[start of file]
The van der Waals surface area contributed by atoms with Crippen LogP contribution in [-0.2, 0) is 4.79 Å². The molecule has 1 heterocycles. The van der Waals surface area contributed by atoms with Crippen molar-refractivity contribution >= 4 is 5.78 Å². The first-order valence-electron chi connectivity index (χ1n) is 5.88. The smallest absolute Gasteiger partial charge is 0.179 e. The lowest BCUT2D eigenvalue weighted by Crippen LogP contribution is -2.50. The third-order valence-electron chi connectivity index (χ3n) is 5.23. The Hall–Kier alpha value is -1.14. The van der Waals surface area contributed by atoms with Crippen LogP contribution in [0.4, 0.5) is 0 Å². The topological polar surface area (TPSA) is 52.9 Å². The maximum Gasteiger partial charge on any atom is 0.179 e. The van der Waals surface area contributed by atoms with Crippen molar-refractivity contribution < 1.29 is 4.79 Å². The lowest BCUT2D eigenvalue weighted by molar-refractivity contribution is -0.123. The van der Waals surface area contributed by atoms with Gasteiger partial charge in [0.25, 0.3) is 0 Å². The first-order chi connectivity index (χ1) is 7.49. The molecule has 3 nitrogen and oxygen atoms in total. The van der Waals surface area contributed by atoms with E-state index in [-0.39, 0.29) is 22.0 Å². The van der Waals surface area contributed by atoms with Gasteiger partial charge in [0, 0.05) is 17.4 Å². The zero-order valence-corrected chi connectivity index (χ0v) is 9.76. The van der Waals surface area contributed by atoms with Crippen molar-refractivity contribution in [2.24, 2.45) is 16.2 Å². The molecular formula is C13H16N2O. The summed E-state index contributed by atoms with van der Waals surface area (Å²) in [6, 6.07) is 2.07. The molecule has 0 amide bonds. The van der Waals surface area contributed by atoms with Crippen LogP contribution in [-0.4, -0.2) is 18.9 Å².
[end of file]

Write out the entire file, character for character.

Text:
The van der Waals surface area contributed by atoms with Crippen LogP contribution in [-0.2, 0) is 4.79 Å². The molecule has 1 heterocycles. The van der Waals surface area contributed by atoms with Crippen molar-refractivity contribution >= 4 is 5.78 Å². The first-order valence-electron chi connectivity index (χ1n) is 5.88. The smallest absolute Gasteiger partial charge is 0.179 e. The lowest BCUT2D eigenvalue weighted by Crippen LogP contribution is -2.50. The third-order valence-electron chi connectivity index (χ3n) is 5.23. The Hall–Kier alpha value is -1.14. The van der Waals surface area contributed by atoms with Crippen LogP contribution in [0.4, 0.5) is 0 Å². The topological polar surface area (TPSA) is 52.9 Å². The maximum Gasteiger partial charge on any atom is 0.179 e. The van der Waals surface area contributed by atoms with Crippen molar-refractivity contribution < 1.29 is 4.79 Å². The lowest BCUT2D eigenvalue weighted by molar-refractivity contribution is -0.123. The van der Waals surface area contributed by atoms with Gasteiger partial charge in [0.25, 0.3) is 0 Å². The first-order chi connectivity index (χ1) is 7.49. The molecule has 3 nitrogen and oxygen atoms in total. The van der Waals surface area contributed by atoms with E-state index in [-0.39, 0.29) is 22.0 Å². The van der Waals surface area contributed by atoms with Gasteiger partial charge in [0, 0.05) is 17.4 Å². The zero-order valence-corrected chi connectivity index (χ0v) is 9.76. The van der Waals surface area contributed by atoms with Crippen molar-refractivity contribution in [2.24, 2.45) is 16.2 Å². The molecular formula is C13H16N2O. The summed E-state index contributed by atoms with van der Waals surface area (Å²) in [6, 6.07) is 2.07. The molecule has 0 amide bonds. The van der Waals surface area contributed by atoms with Crippen LogP contribution in [-0.4, -0.2) is 18.9 Å².